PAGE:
A new drill for rotator cuff shoulder surgery

February 25, 2014

TEARING your rotator cuff, a shoulder muscle or tendon no longer means getting permanent implants to help keep the internal stitches in place.

Since April, National University Hospital (NUH) has been using the ArthroTunneler device, which drills a narrow channel through the shoulder bone of patients. Stitches are then threaded through the “tunnel”, which measures a few millimetres wide, to secure the torn tendon or muscle.

Orthopaedic surgeon Tan Chyn Hong, the head of NUH’s sports medicine division, explained that this eliminates the risk of implants, which have to be anchored to the bone, coming loose. When this happens, the loosened implants may cause pain, so patients will need another operation to have them removed. The implants can also sometimes interfere with medical scans, added Dr Tan.

Other public hospitals such as Singapore General Hospital said they are considering using the tunnelling device, which dates back to 2008 and is sold by Dutch company Tornier, but was made available in Singapore only recently. “As this is a newly launched product in Singapore, we are still reviewing its place in the care of our rotator cuff patients,” said Associate Professor Andrew Tan, a senior consultant orthopaedic surgeon at the hospital. Some doctors remain cautious. Dr Andy Wee, who heads orthopaedic surgery at Khoo Teck Puat Hospital, said the hospital is able to use the device upon patients’ request, but it has not been shown to produce better results than conventional methods. Meanwhile, Raffles Hospital said it still prefers to use implants for rotator cuff surgery, without elaborating.

The tunnelling method is designed for patients who injure their rotator cuff – a group of muscles and tendons that stabilise the shoulder. It is estimated that one in five adults worldwide will be affected by a rotator cuff injury, which is caused by repetitive movements, heavy lifting, or a sudden impact to the arm. The risk increases with age. Athletes who regularly exert their shoulder muscles and tendons, such as tennis players, are also more susceptible.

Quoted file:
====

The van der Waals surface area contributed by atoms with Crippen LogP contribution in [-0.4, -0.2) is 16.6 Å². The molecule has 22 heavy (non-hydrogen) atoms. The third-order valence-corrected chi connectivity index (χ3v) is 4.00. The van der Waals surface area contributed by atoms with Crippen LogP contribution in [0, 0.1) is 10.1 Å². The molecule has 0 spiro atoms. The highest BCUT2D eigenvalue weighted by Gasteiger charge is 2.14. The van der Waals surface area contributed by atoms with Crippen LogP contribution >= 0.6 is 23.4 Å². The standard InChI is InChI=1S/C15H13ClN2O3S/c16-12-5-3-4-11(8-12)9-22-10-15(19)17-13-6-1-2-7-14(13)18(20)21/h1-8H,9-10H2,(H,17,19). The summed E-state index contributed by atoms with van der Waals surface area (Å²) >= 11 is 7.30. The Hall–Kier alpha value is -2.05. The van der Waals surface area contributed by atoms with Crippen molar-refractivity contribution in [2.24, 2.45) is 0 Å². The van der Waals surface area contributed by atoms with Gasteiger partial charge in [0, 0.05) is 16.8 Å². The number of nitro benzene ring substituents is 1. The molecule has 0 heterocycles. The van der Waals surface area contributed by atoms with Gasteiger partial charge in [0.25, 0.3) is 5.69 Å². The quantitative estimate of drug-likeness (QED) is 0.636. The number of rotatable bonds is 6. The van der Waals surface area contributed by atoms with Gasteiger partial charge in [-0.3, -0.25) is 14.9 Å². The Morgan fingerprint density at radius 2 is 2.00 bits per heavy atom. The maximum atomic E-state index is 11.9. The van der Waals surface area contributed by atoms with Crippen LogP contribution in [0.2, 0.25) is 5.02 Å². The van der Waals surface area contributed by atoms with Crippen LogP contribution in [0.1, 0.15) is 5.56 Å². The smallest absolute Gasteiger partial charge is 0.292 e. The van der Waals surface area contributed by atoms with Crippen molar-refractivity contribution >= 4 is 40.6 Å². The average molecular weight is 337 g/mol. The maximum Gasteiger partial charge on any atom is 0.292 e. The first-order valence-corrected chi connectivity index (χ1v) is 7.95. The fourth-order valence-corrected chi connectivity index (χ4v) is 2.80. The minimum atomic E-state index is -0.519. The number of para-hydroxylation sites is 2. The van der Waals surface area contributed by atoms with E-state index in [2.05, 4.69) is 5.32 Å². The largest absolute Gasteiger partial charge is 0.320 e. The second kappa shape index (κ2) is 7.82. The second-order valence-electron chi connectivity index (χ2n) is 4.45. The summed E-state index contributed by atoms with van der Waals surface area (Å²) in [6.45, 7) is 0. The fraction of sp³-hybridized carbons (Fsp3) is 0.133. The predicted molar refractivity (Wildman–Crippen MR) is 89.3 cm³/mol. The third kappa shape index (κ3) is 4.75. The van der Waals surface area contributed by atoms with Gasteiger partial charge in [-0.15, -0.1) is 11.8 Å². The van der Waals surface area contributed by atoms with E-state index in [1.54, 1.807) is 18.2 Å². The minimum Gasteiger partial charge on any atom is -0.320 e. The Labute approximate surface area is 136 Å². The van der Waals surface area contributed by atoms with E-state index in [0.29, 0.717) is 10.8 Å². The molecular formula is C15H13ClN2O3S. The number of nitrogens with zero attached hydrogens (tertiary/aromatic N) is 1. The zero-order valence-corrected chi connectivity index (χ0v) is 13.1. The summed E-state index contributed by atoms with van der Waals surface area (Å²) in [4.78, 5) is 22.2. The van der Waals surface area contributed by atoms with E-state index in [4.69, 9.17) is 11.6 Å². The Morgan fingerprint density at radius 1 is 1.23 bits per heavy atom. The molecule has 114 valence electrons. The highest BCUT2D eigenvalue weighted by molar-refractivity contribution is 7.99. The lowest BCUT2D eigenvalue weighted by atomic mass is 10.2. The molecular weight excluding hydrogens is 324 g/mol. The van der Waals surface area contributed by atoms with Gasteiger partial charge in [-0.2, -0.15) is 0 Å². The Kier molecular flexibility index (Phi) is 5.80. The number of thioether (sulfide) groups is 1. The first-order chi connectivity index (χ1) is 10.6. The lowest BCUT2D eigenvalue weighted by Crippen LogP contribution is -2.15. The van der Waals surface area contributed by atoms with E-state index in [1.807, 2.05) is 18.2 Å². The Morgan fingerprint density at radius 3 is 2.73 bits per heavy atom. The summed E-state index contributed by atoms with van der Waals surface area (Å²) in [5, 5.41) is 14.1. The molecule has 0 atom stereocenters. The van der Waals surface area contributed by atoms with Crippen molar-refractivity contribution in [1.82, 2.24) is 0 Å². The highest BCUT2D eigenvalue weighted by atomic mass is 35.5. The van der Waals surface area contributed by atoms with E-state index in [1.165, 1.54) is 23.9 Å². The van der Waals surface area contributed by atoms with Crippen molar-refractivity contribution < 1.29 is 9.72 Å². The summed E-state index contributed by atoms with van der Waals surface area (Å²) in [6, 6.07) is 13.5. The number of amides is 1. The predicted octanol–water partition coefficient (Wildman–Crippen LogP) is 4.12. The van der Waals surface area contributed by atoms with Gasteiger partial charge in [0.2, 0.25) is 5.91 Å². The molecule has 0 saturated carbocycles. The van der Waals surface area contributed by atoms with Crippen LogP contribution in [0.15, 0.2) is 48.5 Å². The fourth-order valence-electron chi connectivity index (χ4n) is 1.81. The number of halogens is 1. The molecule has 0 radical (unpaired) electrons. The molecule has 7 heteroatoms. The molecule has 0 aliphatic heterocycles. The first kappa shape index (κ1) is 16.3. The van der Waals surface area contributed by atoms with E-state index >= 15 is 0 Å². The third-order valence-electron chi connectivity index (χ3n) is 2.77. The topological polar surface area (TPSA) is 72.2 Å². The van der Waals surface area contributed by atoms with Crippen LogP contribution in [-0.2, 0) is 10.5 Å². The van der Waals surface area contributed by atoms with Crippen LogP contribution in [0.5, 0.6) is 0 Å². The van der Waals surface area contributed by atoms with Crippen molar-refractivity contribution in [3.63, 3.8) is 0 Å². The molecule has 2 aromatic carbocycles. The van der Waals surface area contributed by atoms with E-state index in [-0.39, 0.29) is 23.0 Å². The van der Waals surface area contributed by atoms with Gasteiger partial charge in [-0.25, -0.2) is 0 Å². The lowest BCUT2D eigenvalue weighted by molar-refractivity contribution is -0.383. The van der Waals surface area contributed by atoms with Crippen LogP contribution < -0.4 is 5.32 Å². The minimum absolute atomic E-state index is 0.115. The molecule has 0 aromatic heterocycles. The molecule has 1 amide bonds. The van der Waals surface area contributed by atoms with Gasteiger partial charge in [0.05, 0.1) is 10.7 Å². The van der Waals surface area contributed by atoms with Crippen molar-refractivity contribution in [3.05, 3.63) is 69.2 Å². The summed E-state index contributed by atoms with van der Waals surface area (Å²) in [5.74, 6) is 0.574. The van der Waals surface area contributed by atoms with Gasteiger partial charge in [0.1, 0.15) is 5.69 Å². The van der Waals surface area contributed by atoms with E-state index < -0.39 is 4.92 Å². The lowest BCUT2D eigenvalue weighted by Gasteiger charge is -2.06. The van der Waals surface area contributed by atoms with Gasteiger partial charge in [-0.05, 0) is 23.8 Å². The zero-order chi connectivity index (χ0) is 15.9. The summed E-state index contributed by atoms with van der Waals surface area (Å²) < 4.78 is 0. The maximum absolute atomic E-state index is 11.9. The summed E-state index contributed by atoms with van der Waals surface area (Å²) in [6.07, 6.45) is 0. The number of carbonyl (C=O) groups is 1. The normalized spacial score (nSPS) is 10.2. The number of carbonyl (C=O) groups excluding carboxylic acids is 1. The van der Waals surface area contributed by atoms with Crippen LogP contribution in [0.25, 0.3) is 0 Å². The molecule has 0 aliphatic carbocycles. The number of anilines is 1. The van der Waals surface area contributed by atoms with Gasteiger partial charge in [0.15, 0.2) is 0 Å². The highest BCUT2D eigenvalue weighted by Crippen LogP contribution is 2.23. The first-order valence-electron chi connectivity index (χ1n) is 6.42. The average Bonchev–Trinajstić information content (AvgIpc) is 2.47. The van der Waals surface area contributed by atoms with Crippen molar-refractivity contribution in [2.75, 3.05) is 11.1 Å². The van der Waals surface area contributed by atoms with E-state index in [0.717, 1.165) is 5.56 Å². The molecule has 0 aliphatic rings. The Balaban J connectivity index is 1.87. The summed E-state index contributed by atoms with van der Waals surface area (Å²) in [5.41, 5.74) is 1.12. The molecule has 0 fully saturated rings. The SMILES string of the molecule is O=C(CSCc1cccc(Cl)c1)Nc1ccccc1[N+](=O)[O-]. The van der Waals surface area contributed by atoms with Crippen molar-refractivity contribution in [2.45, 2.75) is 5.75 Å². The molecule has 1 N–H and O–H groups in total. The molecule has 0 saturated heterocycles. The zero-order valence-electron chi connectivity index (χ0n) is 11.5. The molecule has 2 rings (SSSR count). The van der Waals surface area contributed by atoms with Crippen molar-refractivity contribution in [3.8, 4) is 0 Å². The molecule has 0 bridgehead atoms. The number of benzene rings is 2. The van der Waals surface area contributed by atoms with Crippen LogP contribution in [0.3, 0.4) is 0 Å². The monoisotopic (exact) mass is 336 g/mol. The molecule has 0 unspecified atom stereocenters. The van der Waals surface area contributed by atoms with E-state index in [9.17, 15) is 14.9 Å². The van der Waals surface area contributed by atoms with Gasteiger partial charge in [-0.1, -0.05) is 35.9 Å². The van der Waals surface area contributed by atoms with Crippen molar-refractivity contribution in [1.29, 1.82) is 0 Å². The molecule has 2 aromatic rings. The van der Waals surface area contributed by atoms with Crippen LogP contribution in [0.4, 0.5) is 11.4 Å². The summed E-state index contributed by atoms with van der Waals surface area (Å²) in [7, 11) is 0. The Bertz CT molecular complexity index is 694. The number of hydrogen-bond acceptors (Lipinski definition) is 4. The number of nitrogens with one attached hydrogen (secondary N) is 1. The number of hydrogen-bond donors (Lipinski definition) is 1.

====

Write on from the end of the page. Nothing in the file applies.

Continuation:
Surgery is usually needed when the muscle or tendon is torn all the way through. “A torn tendon has no potential to heal. The hole will stay there, or become bigger over time,” said NUH’s Dr Tan. Such tears are usually repaired with keyhole surgery coupled with the use of metal, plastic or biodegradable implants known as suture anchors.

But NUH’s Dr Tan said the tunnelling method is ideal for patients who are concerned about having implants. Madam Linda Ho, 60, the first patient at NUH to opt for the tunnelling method, was worried about having a foreign object placed inside her body. The research nurse, who first experienced a strain in her right shoulder last December, had heard from other patients that implants can feel “cold and painful”. After her surgery in April, she has fully recovered. “I like to put my hand under my head while I sleep, but after the injury I couldn’t even do that,” she said. “Now, I am back to normal and can do everything.”

Article from The Straits Times (Dec 25, 2013)